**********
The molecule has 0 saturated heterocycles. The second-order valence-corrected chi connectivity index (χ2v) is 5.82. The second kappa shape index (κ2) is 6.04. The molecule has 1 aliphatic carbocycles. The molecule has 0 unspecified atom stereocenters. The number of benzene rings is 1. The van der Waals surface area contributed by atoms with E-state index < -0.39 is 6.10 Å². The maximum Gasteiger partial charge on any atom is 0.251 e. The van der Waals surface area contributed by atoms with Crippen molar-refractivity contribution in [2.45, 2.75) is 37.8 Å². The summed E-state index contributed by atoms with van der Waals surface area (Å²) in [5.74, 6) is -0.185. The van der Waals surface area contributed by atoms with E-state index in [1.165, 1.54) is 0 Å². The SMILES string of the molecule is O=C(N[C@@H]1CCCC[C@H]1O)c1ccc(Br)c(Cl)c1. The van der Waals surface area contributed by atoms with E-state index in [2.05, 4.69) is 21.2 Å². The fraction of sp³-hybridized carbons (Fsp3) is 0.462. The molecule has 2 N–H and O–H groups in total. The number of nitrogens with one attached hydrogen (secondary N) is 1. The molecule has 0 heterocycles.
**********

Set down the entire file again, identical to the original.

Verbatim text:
The molecule has 0 saturated heterocycles. The second-order valence-corrected chi connectivity index (χ2v) is 5.82. The second kappa shape index (κ2) is 6.04. The molecule has 1 aliphatic carbocycles. The molecule has 0 unspecified atom stereocenters. The number of benzene rings is 1. The van der Waals surface area contributed by atoms with E-state index < -0.39 is 6.10 Å². The maximum Gasteiger partial charge on any atom is 0.251 e. The van der Waals surface area contributed by atoms with Crippen molar-refractivity contribution in [2.45, 2.75) is 37.8 Å². The summed E-state index contributed by atoms with van der Waals surface area (Å²) in [5.74, 6) is -0.185. The van der Waals surface area contributed by atoms with E-state index in [1.165, 1.54) is 0 Å². The SMILES string of the molecule is O=C(N[C@@H]1CCCC[C@H]1O)c1ccc(Br)c(Cl)c1. The van der Waals surface area contributed by atoms with E-state index in [2.05, 4.69) is 21.2 Å². The fraction of sp³-hybridized carbons (Fsp3) is 0.462. The molecule has 2 N–H and O–H groups in total. The number of nitrogens with one attached hydrogen (secondary N) is 1. The molecule has 0 heterocycles.